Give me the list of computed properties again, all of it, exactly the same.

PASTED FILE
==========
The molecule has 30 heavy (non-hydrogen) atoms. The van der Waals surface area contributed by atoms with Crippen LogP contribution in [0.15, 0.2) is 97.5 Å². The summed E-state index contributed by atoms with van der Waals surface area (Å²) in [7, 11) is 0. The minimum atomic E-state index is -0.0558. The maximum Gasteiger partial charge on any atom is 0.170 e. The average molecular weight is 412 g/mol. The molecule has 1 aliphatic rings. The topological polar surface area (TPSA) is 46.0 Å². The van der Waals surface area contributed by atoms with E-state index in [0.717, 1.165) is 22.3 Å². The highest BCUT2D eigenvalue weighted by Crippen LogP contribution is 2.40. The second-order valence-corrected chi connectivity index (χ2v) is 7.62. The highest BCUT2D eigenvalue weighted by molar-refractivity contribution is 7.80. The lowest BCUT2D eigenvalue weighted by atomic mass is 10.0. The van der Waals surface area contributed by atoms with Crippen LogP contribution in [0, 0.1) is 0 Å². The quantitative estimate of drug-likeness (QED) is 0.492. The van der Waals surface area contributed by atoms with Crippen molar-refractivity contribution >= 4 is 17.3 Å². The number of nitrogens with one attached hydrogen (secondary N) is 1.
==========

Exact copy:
The molecule has 30 heavy (non-hydrogen) atoms. The van der Waals surface area contributed by atoms with Crippen LogP contribution in [0.15, 0.2) is 97.5 Å². The summed E-state index contributed by atoms with van der Waals surface area (Å²) in [7, 11) is 0. The minimum atomic E-state index is -0.0558. The maximum Gasteiger partial charge on any atom is 0.170 e. The average molecular weight is 412 g/mol. The molecule has 1 aliphatic rings. The topological polar surface area (TPSA) is 46.0 Å². The van der Waals surface area contributed by atoms with E-state index in [0.717, 1.165) is 22.3 Å². The highest BCUT2D eigenvalue weighted by Crippen LogP contribution is 2.40. The second-order valence-corrected chi connectivity index (χ2v) is 7.62. The highest BCUT2D eigenvalue weighted by molar-refractivity contribution is 7.80. The lowest BCUT2D eigenvalue weighted by atomic mass is 10.0. The van der Waals surface area contributed by atoms with Crippen LogP contribution in [0, 0.1) is 0 Å². The quantitative estimate of drug-likeness (QED) is 0.492. The van der Waals surface area contributed by atoms with Crippen molar-refractivity contribution >= 4 is 17.3 Å². The number of nitrogens with one attached hydrogen (secondary N) is 1.